Britain said on Thursday that checks on agri-food entering Northern Ireland from the rest of the UK were a matter for the devolved executive, following the province's agriculture minister's announcement that they would be suspended starting at midnight on Wednesday, a decision Dublin and some government partners criticised as unlawful.

Edwin Poots, a member of the Democratic Unionist Party (DUP), which opposes the Northern Ireland protocol mandating such inspections, cited legal advice that the procedures should not have been implemented without regional government permission.

The protocol was intended to avoid politically contentious border checks between Northern Ireland and EU-member Ireland, but it has effectively created a border in the Irish Sea, infuriating pro-British unionists and prompting London to seek to rewrite the agreement it signed before leaving the EU in 2020.

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"The advice determined that in the absence of executive authorisation, I can direct the checks to be stopped. I have now given a formal instruction to suspend all checks that were not in place on December 31, 2020, as of midnight tonight" Poots stated. His decision has no effect on the protocol's non-agricultural checks.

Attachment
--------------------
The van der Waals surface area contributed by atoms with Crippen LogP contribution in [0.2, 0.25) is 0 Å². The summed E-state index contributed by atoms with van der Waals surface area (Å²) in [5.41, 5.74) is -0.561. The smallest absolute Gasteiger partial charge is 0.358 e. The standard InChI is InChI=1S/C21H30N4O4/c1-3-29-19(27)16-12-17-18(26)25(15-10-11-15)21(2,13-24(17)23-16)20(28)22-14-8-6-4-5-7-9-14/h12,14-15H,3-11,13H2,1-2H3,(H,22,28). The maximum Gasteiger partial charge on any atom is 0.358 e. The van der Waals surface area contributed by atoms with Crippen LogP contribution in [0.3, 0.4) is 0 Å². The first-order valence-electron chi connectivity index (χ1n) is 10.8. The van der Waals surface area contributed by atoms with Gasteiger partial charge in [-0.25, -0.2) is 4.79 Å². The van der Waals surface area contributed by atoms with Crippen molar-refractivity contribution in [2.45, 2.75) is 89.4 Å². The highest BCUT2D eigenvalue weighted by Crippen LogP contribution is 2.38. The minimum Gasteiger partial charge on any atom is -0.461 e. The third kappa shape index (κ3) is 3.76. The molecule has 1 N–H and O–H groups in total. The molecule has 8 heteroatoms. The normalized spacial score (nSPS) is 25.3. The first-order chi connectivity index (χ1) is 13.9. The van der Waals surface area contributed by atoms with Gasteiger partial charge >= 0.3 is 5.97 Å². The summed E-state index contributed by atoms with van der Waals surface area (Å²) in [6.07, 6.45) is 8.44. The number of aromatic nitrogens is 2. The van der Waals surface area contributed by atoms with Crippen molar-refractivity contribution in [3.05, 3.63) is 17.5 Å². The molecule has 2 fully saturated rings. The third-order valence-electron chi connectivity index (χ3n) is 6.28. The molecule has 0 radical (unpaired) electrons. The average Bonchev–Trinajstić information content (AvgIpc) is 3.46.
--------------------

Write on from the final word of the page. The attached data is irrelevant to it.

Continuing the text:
If Poots follows through, he will effectively violate international law, according to Irish Foreign Minister Simon Coveney, and it will be "very unhelpful" to months of efforts by London and Brussels to remove many of the checks.

A British government spokesperson said, "The operation of checks is an issue for the Northern Ireland Executive."

"We have been consistently clear that the Protocol has significant flaws that must be fixed quickly, which is why we are in intensive talks with the EU to find solutions. Tomorrow, the Foreign Secretary will speak with Maroš Šefčovič again."